Hell’s Circus
By Tiffany Cole
“Welcome to Hell’s Circus!” announced a voice that I instantly recognized as Samuel’s.
Somehow his voice sounded a lot louder than the music.
“Friends, let’s play a game! Goal: Get to the end of the circus, that’s where you’ll find me. Rules: If both of you don’t
reach me together, I will free the person lagging behind if they are still alive and destroy them myself. Otherwise,
there are no rules. Please aspire to lose; it puts a smile on my face.”
I turned to Doceon, who appeared to be just as tense as I was.
“This game...” I started, and then, I paused, trying to organize my thoughts into a logical question.
Than I realized, from looking at Doceon’s tightly clenched fist, there was no point in me asking any questions. This
game was a matter of life and death.
Welcome to the Realm of Nightmares...
* * *
All of the chair’s flimsy wooden legs broke once they hit the ground and I ended up tumbling to the side. Fortunately,
my body suit was still in good enough condition to protect me from the fall. The acid shock I received earlier when
trying to imagine a weapon hadn’t torn through enough of the suit to leave me completely vulnerable. That was one
good thing. I was sure I would need some type of protection from Jingles and I knew I wasn’t mentally strong enough
to imagine another suit.
I watched the last bit of light disappeared with my only visible route out. The floor (that was now a ceiling) slid back
together. I groaned. I was alone in a pitch-dark, mirrored room with a thing named Jingles, tied to a broken, wooden
chair. The scenarios just keep getting worse.
Frustrated, and mostly afraid, I pulled at the rope. I didn’t expect it to unravel and fall to the floor with such ease. It
felt good to be able to move again. I spent a few minutes stretching and just generally moving around. When I no
longer felt stiff I walked forward, trying to get a general idea of the way the room felt. I hadn’t prepared myself for so
many lights to abruptly flash on. By reflex, I quickly looked away. Silent music that sounded similar to a lullaby hummed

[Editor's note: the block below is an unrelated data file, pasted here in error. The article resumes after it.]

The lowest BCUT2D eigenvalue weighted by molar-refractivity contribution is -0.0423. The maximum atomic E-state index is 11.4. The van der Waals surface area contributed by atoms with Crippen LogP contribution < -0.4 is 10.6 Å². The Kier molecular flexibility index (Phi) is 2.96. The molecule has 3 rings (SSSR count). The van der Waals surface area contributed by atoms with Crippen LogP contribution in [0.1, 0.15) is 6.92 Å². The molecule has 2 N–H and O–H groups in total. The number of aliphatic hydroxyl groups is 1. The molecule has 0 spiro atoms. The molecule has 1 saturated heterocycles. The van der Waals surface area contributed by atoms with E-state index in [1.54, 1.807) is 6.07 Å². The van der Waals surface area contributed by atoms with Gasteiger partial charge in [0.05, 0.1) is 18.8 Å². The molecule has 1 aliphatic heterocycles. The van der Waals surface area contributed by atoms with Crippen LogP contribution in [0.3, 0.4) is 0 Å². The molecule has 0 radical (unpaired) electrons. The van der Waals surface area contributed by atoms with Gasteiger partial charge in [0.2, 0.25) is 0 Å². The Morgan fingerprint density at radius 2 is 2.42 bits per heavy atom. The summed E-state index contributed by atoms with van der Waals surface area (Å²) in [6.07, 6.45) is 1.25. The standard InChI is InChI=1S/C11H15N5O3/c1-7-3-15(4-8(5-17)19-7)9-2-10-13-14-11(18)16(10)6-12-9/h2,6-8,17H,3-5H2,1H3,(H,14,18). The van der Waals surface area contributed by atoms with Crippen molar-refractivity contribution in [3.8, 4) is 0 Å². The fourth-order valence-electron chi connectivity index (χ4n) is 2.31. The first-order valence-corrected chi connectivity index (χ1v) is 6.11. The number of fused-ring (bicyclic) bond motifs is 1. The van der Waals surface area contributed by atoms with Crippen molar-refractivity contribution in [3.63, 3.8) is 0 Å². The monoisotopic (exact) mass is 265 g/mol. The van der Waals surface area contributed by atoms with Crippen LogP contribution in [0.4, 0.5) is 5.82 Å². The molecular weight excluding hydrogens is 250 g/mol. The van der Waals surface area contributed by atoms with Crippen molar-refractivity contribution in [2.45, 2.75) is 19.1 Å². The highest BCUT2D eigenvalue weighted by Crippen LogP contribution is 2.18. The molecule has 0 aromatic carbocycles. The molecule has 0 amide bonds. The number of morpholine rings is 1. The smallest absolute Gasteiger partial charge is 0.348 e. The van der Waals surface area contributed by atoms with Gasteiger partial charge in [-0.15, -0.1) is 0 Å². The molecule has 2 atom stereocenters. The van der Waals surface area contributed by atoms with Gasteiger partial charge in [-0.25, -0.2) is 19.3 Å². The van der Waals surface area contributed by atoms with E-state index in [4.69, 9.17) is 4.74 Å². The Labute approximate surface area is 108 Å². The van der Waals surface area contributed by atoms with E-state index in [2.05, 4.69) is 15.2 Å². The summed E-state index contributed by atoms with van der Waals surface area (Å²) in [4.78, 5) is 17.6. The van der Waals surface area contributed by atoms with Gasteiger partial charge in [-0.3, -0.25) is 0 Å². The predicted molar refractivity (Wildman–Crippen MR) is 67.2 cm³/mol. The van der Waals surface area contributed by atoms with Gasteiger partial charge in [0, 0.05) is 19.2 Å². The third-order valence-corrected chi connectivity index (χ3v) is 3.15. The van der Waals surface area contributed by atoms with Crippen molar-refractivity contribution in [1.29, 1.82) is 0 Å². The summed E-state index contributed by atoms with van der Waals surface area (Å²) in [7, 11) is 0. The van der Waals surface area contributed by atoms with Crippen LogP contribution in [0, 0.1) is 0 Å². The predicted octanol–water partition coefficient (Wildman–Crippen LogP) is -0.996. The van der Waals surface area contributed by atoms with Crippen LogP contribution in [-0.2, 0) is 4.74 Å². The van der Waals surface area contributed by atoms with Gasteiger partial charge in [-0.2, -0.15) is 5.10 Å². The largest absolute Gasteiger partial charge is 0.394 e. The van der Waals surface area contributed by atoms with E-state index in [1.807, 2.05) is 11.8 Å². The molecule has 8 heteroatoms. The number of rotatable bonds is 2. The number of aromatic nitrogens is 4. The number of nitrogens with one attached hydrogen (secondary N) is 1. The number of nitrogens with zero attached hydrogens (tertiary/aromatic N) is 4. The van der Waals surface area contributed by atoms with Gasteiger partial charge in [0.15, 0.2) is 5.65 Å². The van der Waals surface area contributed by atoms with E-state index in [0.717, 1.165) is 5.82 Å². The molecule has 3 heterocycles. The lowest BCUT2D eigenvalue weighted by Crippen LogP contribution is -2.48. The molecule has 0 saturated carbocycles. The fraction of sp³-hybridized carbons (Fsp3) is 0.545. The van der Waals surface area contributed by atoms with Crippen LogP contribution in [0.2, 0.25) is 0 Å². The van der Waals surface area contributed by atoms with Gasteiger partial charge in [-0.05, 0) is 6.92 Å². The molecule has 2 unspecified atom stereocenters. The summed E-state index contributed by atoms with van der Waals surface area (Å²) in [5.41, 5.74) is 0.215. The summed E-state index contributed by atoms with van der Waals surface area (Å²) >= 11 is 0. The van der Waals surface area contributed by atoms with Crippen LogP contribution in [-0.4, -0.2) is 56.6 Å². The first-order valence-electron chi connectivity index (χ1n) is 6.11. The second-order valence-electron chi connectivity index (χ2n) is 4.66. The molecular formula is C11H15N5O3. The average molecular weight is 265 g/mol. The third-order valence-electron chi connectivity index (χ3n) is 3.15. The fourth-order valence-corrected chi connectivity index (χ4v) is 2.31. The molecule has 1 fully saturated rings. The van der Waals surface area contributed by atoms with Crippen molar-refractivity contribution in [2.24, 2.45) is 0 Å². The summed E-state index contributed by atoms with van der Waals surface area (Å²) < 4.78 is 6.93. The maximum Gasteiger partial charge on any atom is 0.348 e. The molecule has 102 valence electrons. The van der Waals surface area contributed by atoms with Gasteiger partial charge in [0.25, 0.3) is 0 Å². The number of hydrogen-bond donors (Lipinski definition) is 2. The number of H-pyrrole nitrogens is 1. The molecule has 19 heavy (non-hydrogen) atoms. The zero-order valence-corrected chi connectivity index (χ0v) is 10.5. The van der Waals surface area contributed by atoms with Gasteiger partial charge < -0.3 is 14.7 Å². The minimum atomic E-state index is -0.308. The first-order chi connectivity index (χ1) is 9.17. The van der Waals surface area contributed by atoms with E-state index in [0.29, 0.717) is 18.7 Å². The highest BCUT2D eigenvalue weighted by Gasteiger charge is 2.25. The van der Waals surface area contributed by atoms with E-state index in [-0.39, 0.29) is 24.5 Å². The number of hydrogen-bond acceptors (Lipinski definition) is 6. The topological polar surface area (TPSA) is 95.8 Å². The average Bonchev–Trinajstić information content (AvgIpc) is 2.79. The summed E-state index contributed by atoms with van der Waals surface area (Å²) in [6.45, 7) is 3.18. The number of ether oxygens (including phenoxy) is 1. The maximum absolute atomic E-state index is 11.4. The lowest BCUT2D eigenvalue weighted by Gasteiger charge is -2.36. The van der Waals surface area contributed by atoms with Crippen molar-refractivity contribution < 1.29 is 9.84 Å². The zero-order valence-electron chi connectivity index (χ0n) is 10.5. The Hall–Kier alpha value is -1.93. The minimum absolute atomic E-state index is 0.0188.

in the background.
What was this; I didn’t need a theme song to die to.  
“Alecia, must you be so pessimistic?”
The voice was only in my head. It was evidently Doceon, but I hadn’t realized that until after I screamed. I quickly
covered my mouth, terrified at what I had done. There was a quiet stillness in the room that made me feel safe. My
scream interrupted that stillness. Somehow I knew I screwed up.
A deep, guttural laugh built up from somewhere in the mirrored room. I couldn’t tell if the voice was close or far away.  
“Little bug, Jingles hear you. Fly around forever, you’ll never get away.”
I stumbled backward into a mirror. Besides the sound of the lullaby, the room was once again silent. I couldn’t help
dreading over the fact that Jingles may not be that far away. Sound wasn’t right in this place.
“It has begun.”
I screamed again. Inhale-exhale; I had to get a hold of myself! It was just Doceon
“Would you stop that!?” I whispered.
He ignored me.
“You are in a maze. Don’t look for the exit; it’s too dangerous. Instead, look for a place to hide until I get there. One
of these mirrors is a hidden door. Focus on finding that mirror.”
I looked around me. There were all types of mirrors lined up on the wall—all of them were large and ominous, though
some were clearly ‘playhouse’ mirrors that manipulated ones’ image. Even the ceiling and parts of the floor was made
out of mirrors.
Seeing my reflection in so many different ways made me feel trapped somehow.
“But, Doceon, there are dozens of mirrors; is there some way you can narrow the
There was no reply; I guess that meant I was on my own.
I started in the mirror behind me then silently worked my way down the hallway, pulling on each mirror from the sides
and below. None of them even budged.
After awhile, I worked up enough nerve and turned the corner. There was nothing there. This was too easy, but I
wasn’t complaining. At least I could concentrate on finding the hidden door.
My safety was taken away from me the very moment I turned the third corner. It started with the music. The lullaby
began to skip, like a scratched up CD. I barely had time to react to that oddity. I could hear slow and steady
footsteps, followed by the sound of chains dragging on the floor. I wanted to ignore the sounds, pretend as though I
imagined them, but when I turned back to the mirrors there was another image behind my reflection. I turned around.
As far as I could tell, there was no one else in this area. The image behind me was horrid—even more horrid than the
demon’s maggot-filled face I saw earlier. The thing had some features that were usually associated with clowns: Its
entire face was painted white; there was a purple, puffy wig on its head; its nose, if it even had one, was hidden
behind a small, red ball. Even its clothing was a comical, one piece suit that sloppily hung off its body. But calling this
thing a clown was going too far. No kid, or adult for that matter, deserved to be in the same room with it.
There were loads of needles sticking out of its eyes, and what I thought was red makeup was actually blood—blood